As the largest resource of information specific to women's brain health, we are sure you will find what you are looking for, and promise that you will discover new information.
Published on: May 2, 2012
by Daniel J. DeNoon for WebMD
Do you have Alzheimer’s disease? TV’s Dr. Oz and others say a simple smell test can tell. But the test may only be confirming what you already know: that you are getting older and your sense of smell is fading.
Dozens of studies show that people with Alzheimer’s disease lose their ability to tell one common odor from another. And smell tests — the 40-item University of Pennsylvania Smell Identification Test (UPSIT) and the simpler three-item Pocket Smell Test (PST) — reliably identify people whose sense of smell is fading.
For these tests to be useful, however, they must predict who will go on to develop Alzheimer’s disease and who won’t. There’s no proof smell tests can do that, finds a new study by University of Michigan researcher Gordon H. Sun, MD, and colleagues.
Sun’s team found 125 studies in the medical literature on the topic of smell testing and Alzheimer’s disease. Only two of them actually tested people and then followed them to see if they developed Alzheimer’s. Another 30 studies, of variable quality, compared the smell-test results of Alzheimer’s patients to normal adults or to patients with mild cognitive impairment.
One of the two long-term studies found that a 41- to 85-year-old person with mild cognitive impairment had about a 50-50 chance of developing Alzheimer’s if she or he flunked the smell test.
The other study found that people who went on to get Alzheimer’s tended to do a bit worse on the smell test, although this could have been a statistical blip. People who did and did not develop Alzheimer’s were equally likely not to have noticed a difference in their sense of smell.
The other 30 studies did find that people with Alzheimer’s disease were more likely to flunk a smell test than normal people or people with mild cognitive impairment. But the studies failed to correct for things that might have affected sense of smell — age, decreased hydration, thinning of the mucous lining in the nasal passages, and/or exposure to toxic agents.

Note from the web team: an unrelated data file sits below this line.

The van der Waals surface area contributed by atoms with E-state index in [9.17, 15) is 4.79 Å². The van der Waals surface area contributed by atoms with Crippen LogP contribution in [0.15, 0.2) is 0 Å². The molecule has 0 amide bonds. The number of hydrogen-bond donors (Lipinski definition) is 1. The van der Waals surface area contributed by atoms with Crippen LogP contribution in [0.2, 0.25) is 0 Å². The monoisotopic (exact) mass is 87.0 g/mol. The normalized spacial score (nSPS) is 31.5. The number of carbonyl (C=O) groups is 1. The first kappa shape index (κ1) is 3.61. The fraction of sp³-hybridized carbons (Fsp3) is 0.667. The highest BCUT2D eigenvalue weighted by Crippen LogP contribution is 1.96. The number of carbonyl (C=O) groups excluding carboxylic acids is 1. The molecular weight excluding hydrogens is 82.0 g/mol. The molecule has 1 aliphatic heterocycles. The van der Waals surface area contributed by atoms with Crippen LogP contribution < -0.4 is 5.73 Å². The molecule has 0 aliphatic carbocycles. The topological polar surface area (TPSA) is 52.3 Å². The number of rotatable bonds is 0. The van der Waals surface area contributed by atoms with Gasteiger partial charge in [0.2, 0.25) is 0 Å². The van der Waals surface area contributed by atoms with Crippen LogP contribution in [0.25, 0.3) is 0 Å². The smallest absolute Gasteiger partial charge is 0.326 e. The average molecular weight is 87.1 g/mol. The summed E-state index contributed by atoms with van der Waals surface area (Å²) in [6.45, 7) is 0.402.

“The predictive value of olfactory dysfunction [i.e., flunking a smell test] in the development of Alzheimer’s disease is uncertain,” Sun and colleagues conclude.
But they note that the door remains open to clinical trials designed to show whether smell tests can predict Alzheimer’s disease. To date, nobody has done such a study.
Sun’s study, sponsored by the Robert Wood Johnson Foundation and the U.S. Department of Veterans Affairs, appears in the current issue of the journal The Laryngoscope.
Depression, stroke and dementia are twice as common in women as in men. Among Alzheimer’s patients, 70 per cent are female. But according to Lynn Posluns, the driving force behind the first “Women’s Brain...
Women are twice as likely as men to develop dementia and almost 70 per cent of new Alzheimer’s patients will be women, yet research has traditionally focused on men. Women’s Brain Health Initiative (WBHI) wants...
The material presented through the Think Tank feature on this website is in no way intended to replace professional medical care or attention by a qualified practitioner. WBHI strongly advises all questioners and viewers using this feature with health problems to consult a qualified physician, especially before starting any treatment. The materials provided on this website cannot and should not be used as a basis for diagnosis or choice of treatment. The materials are not exhaustive and cannot always respect all the most recent research in all areas of medicine.